Remembering the Seventh Crusade 130 years later

I find it interesting to see how history evolves into legend - with the passing of time events get changed into new stories, which also offer us historians insights into how people thought and rationalized the world around them.

The story of the Seventh Crusade, which is the theme of the latest issue of Medieval Warfare, is something that appears in a pair of travel accounts from the year 1384. They were written by Giorgio Gucci and Leonardo Frescobaldi, who took part in a small pilgrimage from the Italian city of Florence to the Holy Land. Their accounts detail the trip, which took them first to Egypt, and from there to Jerusalem, Damascus and finally Beirut before sailing home.

Both Giorgio and Leonardo offer short accounts of the Seventh Crusade, which they insert into their writings as they traveled up the Nile River from Alexandria to Cairo. They both talk about the island of Rosetto, by which they are actually describing the Nile Delta, and remark about this being the place where the king of France was captured. Here is Giorgio Gucci’s version:

And on this said island of Rosetto was captured the king of France with many barons, when the said king made the voyage overseas: and he was taken because the Sultan by his orders had the said river closed in some places, and at other places he cut the river and rushed the water on top of the king and they increased the water so on him and so high was it that he was forced to surrender. And the said king was made prisoner by the Sultan, who, however, did him great honour.

Gucci then adds another detail about this river.

And the reason why the Sultan was able to allow the said river on top of the king and his people was the condition of the river, since in this it is almost different from all others, that in winter it abates and in summer it rises. It begins to rise on the third of April and continues until the end of September, and then on the third of October it begins to abate and continues to the end of March.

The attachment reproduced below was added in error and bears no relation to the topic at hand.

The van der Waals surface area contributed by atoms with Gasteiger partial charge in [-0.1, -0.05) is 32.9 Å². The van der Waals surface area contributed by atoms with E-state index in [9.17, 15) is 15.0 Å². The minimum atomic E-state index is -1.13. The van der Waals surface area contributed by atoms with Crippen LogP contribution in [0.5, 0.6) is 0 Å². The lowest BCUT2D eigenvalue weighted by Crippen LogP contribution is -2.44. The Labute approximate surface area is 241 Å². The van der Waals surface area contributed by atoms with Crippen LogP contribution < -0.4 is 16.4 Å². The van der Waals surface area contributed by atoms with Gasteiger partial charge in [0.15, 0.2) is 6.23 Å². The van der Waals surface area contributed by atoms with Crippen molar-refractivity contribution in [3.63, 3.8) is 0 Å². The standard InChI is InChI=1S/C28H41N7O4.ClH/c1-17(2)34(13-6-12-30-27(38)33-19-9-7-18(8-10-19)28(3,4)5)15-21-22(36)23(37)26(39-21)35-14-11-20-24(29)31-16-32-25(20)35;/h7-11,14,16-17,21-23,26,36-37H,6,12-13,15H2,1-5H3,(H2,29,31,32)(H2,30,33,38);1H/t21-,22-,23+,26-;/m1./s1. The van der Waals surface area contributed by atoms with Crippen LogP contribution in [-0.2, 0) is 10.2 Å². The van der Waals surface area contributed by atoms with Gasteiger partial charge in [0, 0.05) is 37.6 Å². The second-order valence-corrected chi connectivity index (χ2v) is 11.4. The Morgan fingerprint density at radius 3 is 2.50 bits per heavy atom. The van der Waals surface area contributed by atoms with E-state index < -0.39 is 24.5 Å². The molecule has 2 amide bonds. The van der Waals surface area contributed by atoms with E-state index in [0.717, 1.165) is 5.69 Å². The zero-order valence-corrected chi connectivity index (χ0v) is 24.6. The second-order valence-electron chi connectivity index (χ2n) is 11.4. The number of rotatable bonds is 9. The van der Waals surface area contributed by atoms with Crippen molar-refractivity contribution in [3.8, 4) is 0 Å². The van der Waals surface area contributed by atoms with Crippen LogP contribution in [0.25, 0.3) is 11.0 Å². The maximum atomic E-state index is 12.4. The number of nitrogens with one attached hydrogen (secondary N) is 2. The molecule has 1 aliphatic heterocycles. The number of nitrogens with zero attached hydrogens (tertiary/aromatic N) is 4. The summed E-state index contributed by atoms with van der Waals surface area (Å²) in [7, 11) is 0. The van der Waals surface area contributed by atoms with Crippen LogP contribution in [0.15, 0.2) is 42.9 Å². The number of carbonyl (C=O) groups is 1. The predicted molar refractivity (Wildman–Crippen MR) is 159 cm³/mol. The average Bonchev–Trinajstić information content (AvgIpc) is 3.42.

He also adds a detail about the king of France’s ransom, writing that the Sultan accepted as a pledge “the consecrated Body of Our Lord”. This is somewhat confusing, but Leonardo Frescobaldi’s account, which is otherwise much shorter, offers a better explanation: is the place where was taken the king of France, when he made the crusade into Saracen parts. On the above mentioned king was placed as ransom two million florins, and he was released on parole, having left as forfeit the consecrated body of Our Lord Jesus Christ in a chalice, which at the time agreed was with great reverence collected. And the admiral and the men-at-arms of the Sultan in remembrance of this victory, and in derision of our faith, carry painted on the horses’ covers a chalice.

Both of these accounts were written over 130 years after the Seventh Crusade, so they don’t offer the historian any helpful details to reconstruct that war. But they do help us understand what people might remember and what they thought was interesting to tell others. Both found it noteworthy to state the very expensive ransom of the King of France (although neither mentions him by name), and they connect it with a supposed Christian relic. Gucci goes further and offers a reason why the crusade failed. 

While their accounts are quite short, it is fascinating to know the events of the Seventh Crusade would still be thought about generations later. 

And if you are also fascinated by this war to capture Egypt in the thirteenth-century, please check out our issue.

The accounts of Giorgio Gucci and Leonardo Frescobaldi can be found in Visit to the Holy Place of Egypt, Sinai, Palestine and Syria in 1384, translated by Theophilus Bellorini and Eugene Hoade, and published by the Franciscan Press in 1948.

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